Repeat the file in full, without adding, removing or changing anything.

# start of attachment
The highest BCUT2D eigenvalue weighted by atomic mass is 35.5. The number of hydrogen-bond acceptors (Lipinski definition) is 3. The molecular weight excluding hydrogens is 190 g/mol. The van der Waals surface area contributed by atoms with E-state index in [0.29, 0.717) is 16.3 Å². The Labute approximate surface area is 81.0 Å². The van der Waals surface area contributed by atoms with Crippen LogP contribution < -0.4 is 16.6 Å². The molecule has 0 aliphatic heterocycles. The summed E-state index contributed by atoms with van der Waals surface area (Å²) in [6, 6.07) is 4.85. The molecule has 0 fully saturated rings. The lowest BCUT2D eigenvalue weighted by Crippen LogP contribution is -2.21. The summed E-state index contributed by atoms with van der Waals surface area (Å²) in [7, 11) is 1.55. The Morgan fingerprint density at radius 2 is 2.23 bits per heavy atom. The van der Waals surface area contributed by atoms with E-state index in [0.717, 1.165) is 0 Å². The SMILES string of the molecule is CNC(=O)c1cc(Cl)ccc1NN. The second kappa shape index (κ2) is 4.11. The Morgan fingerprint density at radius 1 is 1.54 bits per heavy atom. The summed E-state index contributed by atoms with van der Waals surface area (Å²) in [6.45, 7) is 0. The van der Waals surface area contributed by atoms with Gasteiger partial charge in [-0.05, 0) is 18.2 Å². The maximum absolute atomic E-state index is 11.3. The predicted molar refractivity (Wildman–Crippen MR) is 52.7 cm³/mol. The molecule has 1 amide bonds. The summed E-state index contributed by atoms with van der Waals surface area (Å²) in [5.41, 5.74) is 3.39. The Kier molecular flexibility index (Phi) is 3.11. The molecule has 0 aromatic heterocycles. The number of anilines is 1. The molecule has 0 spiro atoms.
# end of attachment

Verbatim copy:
The highest BCUT2D eigenvalue weighted by atomic mass is 35.5. The number of hydrogen-bond acceptors (Lipinski definition) is 3. The molecular weight excluding hydrogens is 190 g/mol. The van der Waals surface area contributed by atoms with E-state index in [0.29, 0.717) is 16.3 Å². The Labute approximate surface area is 81.0 Å². The van der Waals surface area contributed by atoms with Crippen LogP contribution < -0.4 is 16.6 Å². The molecule has 0 aliphatic heterocycles. The summed E-state index contributed by atoms with van der Waals surface area (Å²) in [6, 6.07) is 4.85. The molecule has 0 fully saturated rings. The lowest BCUT2D eigenvalue weighted by Crippen LogP contribution is -2.21. The summed E-state index contributed by atoms with van der Waals surface area (Å²) in [7, 11) is 1.55. The Morgan fingerprint density at radius 2 is 2.23 bits per heavy atom. The van der Waals surface area contributed by atoms with E-state index in [0.717, 1.165) is 0 Å². The SMILES string of the molecule is CNC(=O)c1cc(Cl)ccc1NN. The second kappa shape index (κ2) is 4.11. The Morgan fingerprint density at radius 1 is 1.54 bits per heavy atom. The summed E-state index contributed by atoms with van der Waals surface area (Å²) in [6.45, 7) is 0. The van der Waals surface area contributed by atoms with Gasteiger partial charge in [-0.05, 0) is 18.2 Å². The maximum absolute atomic E-state index is 11.3. The predicted molar refractivity (Wildman–Crippen MR) is 52.7 cm³/mol. The molecule has 1 amide bonds. The summed E-state index contributed by atoms with van der Waals surface area (Å²) in [5.41, 5.74) is 3.39. The Kier molecular flexibility index (Phi) is 3.11. The molecule has 0 aromatic heterocycles. The number of anilines is 1. The molecule has 0 spiro atoms.